Do it Yourself Bankruptcy: Good or Bad Idea?

June 12, 2013 - 02:25 by rmckinney

Although filing bankruptcy is a legal process there is a way for individuals and/or married couples to file the paperwork themselves without the aid of an attorney. This is called filing “pro se” and in most cases it is not recommended. However, if you are going to file without an attorney then you should only do so in the case of Chapter 7 bankruptcy and not Chapter 13. This is mainly because Chapter 13 bankruptcy is much more complex and the paperwork involved requires more than just filling in the blank.

If you decide to file Chapter 7 bankruptcy on your own then you should start by gathering your paperwork that you will need to complete the petition (bankruptcy form). This paperwork will consist of your recent pay stubs, bank statements, vehicle registration, mortgage or lease documents and the last few years of tax returns. With this information handy you will be able to fill out the necessary petition paperwork. The Chapter 7 bankruptcy forms you need can be acquired online or from your local federal courthouse.

Once you have correctly completed the forms you will need to complete the 2 courses necessary to file bankruptcy. Registration for those courses can be found online at www.bkcert.com. These courses can be taken online or over the phone and are not graded for correct answers, but rather for completion. The first course known as the Credit Counseling Course must be taken before your paperwork is filed with the courts. The second course called the Debtor Education course must be completed after your case is filed with the courts.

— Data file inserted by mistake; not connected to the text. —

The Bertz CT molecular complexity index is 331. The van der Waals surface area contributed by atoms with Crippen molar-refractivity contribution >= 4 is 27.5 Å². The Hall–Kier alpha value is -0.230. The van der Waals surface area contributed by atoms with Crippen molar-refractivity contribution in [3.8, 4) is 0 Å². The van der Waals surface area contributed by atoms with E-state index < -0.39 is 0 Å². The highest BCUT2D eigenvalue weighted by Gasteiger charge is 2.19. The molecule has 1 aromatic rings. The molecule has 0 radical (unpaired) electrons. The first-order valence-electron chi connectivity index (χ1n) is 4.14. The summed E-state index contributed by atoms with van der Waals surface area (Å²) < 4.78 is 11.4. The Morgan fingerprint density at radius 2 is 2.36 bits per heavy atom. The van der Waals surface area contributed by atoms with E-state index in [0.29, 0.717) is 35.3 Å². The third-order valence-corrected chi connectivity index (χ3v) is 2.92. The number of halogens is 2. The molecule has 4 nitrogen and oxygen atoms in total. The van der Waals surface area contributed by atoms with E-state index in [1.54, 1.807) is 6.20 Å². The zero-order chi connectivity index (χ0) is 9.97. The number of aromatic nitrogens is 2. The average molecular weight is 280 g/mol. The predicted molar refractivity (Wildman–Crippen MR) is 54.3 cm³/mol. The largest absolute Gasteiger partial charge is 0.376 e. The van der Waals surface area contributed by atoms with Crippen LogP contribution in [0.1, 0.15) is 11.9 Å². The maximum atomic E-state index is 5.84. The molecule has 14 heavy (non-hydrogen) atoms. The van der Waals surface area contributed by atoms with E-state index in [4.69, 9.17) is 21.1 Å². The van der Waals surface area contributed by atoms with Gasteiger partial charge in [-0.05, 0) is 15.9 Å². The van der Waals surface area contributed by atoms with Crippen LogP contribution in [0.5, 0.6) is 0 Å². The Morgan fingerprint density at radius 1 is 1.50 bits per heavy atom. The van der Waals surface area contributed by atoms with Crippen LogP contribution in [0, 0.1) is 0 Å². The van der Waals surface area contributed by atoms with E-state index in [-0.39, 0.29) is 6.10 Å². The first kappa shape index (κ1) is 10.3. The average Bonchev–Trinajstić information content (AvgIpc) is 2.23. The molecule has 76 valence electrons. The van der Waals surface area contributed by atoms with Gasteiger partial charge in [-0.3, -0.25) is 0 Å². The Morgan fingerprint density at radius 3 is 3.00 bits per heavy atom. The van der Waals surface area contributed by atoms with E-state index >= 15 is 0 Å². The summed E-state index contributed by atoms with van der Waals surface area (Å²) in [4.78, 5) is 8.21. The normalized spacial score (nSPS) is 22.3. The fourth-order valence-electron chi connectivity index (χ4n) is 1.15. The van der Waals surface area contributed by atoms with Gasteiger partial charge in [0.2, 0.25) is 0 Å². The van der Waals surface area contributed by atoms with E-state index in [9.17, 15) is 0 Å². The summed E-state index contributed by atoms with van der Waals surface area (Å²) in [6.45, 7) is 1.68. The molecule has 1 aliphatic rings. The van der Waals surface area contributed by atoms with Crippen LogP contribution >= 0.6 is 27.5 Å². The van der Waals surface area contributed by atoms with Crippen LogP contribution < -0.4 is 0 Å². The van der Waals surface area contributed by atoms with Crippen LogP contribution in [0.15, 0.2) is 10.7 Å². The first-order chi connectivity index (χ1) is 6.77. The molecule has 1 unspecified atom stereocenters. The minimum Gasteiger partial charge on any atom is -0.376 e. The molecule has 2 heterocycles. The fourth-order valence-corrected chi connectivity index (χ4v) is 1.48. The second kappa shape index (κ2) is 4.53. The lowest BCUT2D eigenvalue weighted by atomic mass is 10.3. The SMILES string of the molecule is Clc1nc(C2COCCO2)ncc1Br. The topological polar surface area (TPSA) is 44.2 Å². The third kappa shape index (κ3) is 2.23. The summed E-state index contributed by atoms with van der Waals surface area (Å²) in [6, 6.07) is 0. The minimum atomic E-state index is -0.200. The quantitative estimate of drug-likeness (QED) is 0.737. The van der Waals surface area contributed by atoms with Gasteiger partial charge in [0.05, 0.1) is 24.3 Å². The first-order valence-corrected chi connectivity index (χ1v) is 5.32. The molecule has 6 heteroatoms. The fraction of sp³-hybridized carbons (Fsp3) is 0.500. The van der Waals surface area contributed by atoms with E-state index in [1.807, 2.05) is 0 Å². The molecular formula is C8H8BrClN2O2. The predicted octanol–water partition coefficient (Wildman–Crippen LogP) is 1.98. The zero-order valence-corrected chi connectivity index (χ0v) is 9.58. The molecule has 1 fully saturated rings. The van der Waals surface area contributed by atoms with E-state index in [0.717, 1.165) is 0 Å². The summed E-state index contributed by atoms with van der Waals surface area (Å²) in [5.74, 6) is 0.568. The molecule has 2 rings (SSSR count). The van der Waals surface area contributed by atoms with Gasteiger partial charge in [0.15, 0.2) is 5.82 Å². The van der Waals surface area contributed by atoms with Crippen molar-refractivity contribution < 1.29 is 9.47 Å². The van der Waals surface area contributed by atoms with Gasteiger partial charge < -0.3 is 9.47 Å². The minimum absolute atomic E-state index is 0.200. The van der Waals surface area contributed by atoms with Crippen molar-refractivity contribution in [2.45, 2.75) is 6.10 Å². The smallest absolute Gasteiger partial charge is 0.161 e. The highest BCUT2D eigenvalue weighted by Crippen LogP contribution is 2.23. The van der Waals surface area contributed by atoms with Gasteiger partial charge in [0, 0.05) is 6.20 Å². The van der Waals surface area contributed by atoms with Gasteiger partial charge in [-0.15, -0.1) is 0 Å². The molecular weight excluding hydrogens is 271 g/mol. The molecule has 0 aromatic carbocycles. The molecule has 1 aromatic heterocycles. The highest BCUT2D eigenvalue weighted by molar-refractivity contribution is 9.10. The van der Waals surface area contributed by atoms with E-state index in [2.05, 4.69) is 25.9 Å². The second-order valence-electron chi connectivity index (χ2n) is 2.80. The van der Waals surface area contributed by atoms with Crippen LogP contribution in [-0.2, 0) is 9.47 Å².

In order to file your Chapter 7 bankruptcy forms with the court you will be required to pay a filing fee of $306. This is typically a non negotiable fee, but if you feel that it will be a hardship for you to pay it then you can request a waiver from the court. Once your paperwork has been filed you will be notified by mail about the time and date of your bankruptcy hearing. The hearing is a requirement for anyone filing bankruptcy and must be attended. During the hearing you will be asked questions by your bankruptcy trustee about your financial situation and statements on your paperwork. The bankruptcy hearing normally lasts anywhere from 10-15 minutes.

Once you have completed your hearing you will wait 60-90 days before receiving your discharge paperwork in the mail stating that your bankruptcy case has been completed and it was successful. You are the only person that can decide whether or not a do it yourself bankruptcy is for you, but if you have any hesitation at all it may be best to consult with an attorney. Don’t let the attorney’s fees intimidate you, in most cases bankruptcy attorneys are willing to work with you on a monthly payment plan. Hiring an attorney could mean the difference between your bankruptcy being successful and clearing away your debts, or being incorrect and dismissed from court.

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